The next day, refreshed, we ventured out and took a taxi to a small hole in the wall cafe that served great french pastries and vietnamese coffee.  We strolled around the old quarter, which is an area of town that sells everything you can imagine, but is organized by street.  For example, one street sells only sunglasses, another clothing, another shoes, another office products, another copper, etc!  Again, it is a bargaining situation which I'm not so good at, so we didn't buy much.  We happened upon a shop that was selling stylish silk shirts for women for around $20 (steph, you and your sis's would have gone crazy here)...I got two, one of which was a bit too big, so she took it in for me for free.  Also bought a simple black dress for the upcoming wedding since the dress I had made in Hoi An wasn't up to par. Back at the hotel we needed to have laundry done (unsually we would have the hotels do this b/c it is so cheap), but since we were staying at a fancy hotel the laundry came in western prices as well (eg 1$ for a shirt, etc).  Since we had laundry soap, I convinced jack that we should make a big wash bin out of the tub and hang everything to dry all over the room.  Nothing cheap about me!  ;)   He loved every minute of it and we save LOADS of money! (He said: I can gaurantee with some certainty that we were the only people in a 5 star hotel doing their laundry in the bathtub. Patti, this is your daughter :) ). That night (after another dip in the pool, of course) we ate at a great place called Bobby Chinn - the chef is part chinese and part egyption - and the food was amazing.  It really could have been set in Manhattan, but without Manhattan prices.  After dinner we walked a bit around the lake set in the center of town (just a bit smaller than Green Lake in Seattle) and appreciated being out and not sweating.  A lot of the locals had the same idea - it seemed to be a common time for folks to come out and exercise after work and after the sun is down.  At one point I had to stop and take a picture b/c there were groups of middle-aged women all exercising together like they were in aerobics class....it was later explained to us that one woman will get an exercise tape and play it on the boom box and a group of them will all do it together.  Although it was like no aerobics class I had ever seen - it seemed to be more of an excercise for their joints than for muscle: rhythmic movements of their arms back and forth, hips swinging left to right, arms up like they're at a rock concert and twisting at the waiste.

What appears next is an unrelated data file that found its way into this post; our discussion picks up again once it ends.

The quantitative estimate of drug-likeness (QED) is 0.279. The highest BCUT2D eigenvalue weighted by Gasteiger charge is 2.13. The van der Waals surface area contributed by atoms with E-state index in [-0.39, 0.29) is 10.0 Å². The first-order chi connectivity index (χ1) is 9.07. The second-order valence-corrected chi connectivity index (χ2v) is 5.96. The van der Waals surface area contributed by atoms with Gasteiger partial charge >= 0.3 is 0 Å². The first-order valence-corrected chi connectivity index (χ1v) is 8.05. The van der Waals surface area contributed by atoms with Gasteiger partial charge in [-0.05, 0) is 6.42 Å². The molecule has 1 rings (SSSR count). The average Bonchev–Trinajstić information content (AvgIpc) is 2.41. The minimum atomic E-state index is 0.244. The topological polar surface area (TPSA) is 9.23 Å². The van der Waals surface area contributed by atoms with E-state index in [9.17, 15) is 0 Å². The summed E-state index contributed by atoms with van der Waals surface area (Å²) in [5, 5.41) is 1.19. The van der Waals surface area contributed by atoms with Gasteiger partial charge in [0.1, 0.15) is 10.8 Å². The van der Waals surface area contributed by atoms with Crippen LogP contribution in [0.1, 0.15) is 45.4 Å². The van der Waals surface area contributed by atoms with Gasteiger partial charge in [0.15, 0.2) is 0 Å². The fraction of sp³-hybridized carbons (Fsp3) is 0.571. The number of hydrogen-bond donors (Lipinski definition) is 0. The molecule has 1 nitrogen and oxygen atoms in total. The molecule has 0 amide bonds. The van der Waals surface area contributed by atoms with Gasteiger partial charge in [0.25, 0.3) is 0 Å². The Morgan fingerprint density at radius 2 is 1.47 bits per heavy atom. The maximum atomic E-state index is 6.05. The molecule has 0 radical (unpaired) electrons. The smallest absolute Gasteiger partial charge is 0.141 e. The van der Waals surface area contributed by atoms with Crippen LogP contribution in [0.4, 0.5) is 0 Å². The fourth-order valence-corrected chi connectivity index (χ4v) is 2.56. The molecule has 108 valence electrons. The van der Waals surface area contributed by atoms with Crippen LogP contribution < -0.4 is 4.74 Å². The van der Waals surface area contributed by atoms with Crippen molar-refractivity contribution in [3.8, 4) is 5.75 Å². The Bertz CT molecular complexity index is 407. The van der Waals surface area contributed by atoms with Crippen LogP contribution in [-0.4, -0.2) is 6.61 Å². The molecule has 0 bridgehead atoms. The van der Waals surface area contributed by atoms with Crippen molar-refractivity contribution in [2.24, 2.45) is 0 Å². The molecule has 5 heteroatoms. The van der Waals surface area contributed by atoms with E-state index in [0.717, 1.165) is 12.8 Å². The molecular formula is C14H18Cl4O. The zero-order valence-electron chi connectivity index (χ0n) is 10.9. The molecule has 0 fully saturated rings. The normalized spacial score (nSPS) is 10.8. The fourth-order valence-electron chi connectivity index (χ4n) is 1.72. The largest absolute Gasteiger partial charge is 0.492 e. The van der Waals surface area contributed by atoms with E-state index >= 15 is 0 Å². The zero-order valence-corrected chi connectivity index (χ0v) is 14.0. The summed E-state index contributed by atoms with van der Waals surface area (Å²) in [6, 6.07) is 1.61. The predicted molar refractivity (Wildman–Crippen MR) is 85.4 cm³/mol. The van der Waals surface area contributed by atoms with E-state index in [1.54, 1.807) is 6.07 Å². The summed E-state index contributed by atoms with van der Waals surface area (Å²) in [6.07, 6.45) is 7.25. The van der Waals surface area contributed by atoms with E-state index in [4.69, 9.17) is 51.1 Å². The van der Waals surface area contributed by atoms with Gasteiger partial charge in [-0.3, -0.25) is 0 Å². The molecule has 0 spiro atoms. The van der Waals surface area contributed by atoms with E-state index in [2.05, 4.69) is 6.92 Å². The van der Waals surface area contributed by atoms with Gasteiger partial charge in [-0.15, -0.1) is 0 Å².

Our last event in Vietnam, was our tour of Halong Bay, which is about a 3hr drive east of Hanoi.